Just perused on DarkReading an article about a social networking experiment centered around fake profile “Robin Sage.” I know the article is maybe a bit sensationalist and simplistic, but I fail to see why someone accepting a friend with a fake profile is a Big Deal.
(Disclaimer: I didn’t know about Robin Sage nor have any interaction with this experiment. I’m feeling left out!)
There *are* some interesting aspects, and I hope the forthcoming BlackHat USA talk will expond on some of these issues, and leave alone the silly issue with “omg I friended a bot” aspect. This is a lot like saying someone is dumb because they looked down when you pointed and said their shoe is untied.
1. People put stupid (and valuable) stuff online. Sure, Facebook and other places may seem like they’re private, but really they’re not when you don’t properly vet friend requests. Once you have more than 50, you simply can’t keep them all properly identified and you’ll likely start getting into the 2+ degrees of separation; i.e. the friends of your friends, and so on. So putting even your day-to-day boring diary bits out there can be revealing when you’re, say, in the military. Hell, you can even get closer to home and post that you’re out of town for a weekend, which can lead to a break-in by someone close to you. Or be stalked by someone obssessed with you. Sure, most of the time nothing will happen and certainly few people are truly targets of interested parties trying to piece together information from 1,000s of sources like a nationstate espionage net, but there is still risk in throwing such activities to the digital winds.
Passive credibility.I think this is far more interesting! If you want to gain some instant “credibility” in social networks, you don’t start pestering people when you have 0 followers/friends/connections. You start going after the ones who auto-follow you back. Then target the ones who seem to have so many, that there’s no way they can closely monitor them all. By then, you’ll have plenty of “names” that others will recognize, which can lend some immediate “credibility” for people who superficially check you out. And you can just slowly work from there. This is really all old hat, but effective.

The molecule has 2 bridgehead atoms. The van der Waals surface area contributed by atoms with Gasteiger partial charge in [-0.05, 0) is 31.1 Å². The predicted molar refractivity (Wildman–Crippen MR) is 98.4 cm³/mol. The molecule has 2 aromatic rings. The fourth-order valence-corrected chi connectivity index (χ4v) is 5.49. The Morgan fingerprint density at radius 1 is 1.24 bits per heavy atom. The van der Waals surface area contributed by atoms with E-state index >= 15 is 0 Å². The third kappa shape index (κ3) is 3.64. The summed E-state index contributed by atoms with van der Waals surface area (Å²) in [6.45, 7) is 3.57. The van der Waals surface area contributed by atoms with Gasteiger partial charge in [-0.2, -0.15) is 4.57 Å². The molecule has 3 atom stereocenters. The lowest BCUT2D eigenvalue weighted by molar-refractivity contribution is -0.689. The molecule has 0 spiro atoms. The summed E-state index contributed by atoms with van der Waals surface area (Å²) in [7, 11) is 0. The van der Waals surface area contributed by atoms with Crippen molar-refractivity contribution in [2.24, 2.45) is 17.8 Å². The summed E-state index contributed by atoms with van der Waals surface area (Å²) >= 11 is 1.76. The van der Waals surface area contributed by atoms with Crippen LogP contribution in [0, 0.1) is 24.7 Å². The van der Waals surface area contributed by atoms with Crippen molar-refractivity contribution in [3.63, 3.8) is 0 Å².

Take Ligatt’s twitter account, for instance. At least early on, almost all of his followers were celebrities or other accounts that only follow-back out of politeness. He might have 500 followers, but 490 of them were never reading a thing he wrote. Likewise look at some of the #LIGATT infiltrators trying to redeem the company’s services through twitter posts. They scream “fake” because of the sub-2 followers/followees.
How does a spy not look like a spy? By having a presence in the community and with friends/neighbors such that they appear to be an average citizen. Not some loner, curmugeon who looks over his shoulder constantly and only does yard work at night or only get visitors who look like they’re Russian army castoffs.
Not so much these days, but certainly in the earlier decades of the Internet we all had this ability to take on a fake persona and build up a “brand” around it. Back then it was called having an online nick/handle/screenname. Today, we have so many average people using their real names online that seem so very surprised, shocked, that such subterfuge happens! TO those of us that have done these things in the past, this is certainly not new or surprising or even that hard.
3. Assets. Sure, most people don’t have anything to worry about. But plenty of people should be aware of how potentially valuable they may be to foreign agents (foreign being different/opposed to you, whether it be national or corporate). There have been decades of work done on turning assets in the meatspace of espionage, and much of that work is far easier in the online realms.